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Ben Taub
Illustration, Portrait of Ben Taub. Image available on the Internet and included in accordance with Title 17 U.S.C. Section 107.
Texas Medical Center in 1980
Photograph, The Texas Medical Center in 1980. Image courtesy of the Houston Chronicle. Image available on the Internet and included in accordance with Title 17 U.S.C. Section 107.
Grave of Ben Taub
Photograph, Grave of Ben Taub in Houston. Image available on the Internet and included in accordance with Title 17 U.S.C. Section 107.

TAUB, BEN (1889–1982). Ben Taub, philanthropist and medical benefactor, fourth child of Jacob Nathan Taub, was born in 1889 in Houston. His father immigrated from Hungary to Texas in 1882 and became a tobacco wholesaler. Taub grew up in Houston, where he attended Welch Preparatory School. During World War I he was a captain and served in France. He returned to Texas and expanded the family business, later becoming a real estate developer. At one time he served on the boards of directors of twenty-three institutions, including an investment firm, two banks, an insurance company, and four universities. In 1936 he donated thirty-five acres for establishing the University of Houston. In 1943 he was instrumental in encouraging Baylor College of Medicine to move to the Texas Medical Center in Houston. He helped guide the Harris County Hospital to the highest quality of research, teaching, and patient care through affiliation with Baylor College of Medicine, which in 1949 joined the city and county in providing care for indigent patients. Taub never married and spent his time visiting patients in the county hospital. For years he helped run the DePelchin Faith Home for homeless children (see DEPELCHIN, KEZIA P.). He worked with the Pauline Sterne Wolf Foundation. He was a director of the Texas Medical Center, headed the United Way, gave out scholarships, and sponsored visiting medical professors. He served as chairman of the Jefferson Davis Hospital from 1935 to 1964. When Houston's new charity hospital opened in 1963 the hospital board, in recognition of his service, named it Ben Taub General Hospital. It became one of the nation's major trauma centers. Ben Taub died at age ninety-two on September 9, 1982. In 1986 Baylor College of Medicine opened the ten-story Ben Taub Research Center.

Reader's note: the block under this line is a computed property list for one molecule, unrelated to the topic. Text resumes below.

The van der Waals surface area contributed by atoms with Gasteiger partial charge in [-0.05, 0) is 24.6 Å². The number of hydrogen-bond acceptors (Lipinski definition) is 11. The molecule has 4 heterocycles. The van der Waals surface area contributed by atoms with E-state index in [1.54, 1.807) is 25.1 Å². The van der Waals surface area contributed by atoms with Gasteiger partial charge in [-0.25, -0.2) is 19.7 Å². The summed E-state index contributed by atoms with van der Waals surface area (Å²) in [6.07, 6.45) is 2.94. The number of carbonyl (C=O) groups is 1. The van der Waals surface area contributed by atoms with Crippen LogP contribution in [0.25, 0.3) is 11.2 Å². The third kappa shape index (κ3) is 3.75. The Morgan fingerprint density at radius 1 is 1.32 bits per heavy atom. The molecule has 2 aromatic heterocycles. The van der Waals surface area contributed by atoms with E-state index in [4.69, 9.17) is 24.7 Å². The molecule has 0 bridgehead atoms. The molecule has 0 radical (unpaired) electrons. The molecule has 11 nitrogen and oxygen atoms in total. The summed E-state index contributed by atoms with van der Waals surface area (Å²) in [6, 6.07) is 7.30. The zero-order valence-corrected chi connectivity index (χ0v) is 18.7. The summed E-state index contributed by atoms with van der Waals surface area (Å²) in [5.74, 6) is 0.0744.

Houston Chronicle, September 10, 1982. Natalie Ornish, Pioneer Jewish Texans (Dallas: Texas Heritage, 1989).

Natalie Ornish

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Handbook of Texas Online, Natalie Ornish, "Taub, Ben," accessed October 23, 2016,

Uploaded on June 15, 2010. Modified on June 10, 2016. Published by the Texas State Historical Association.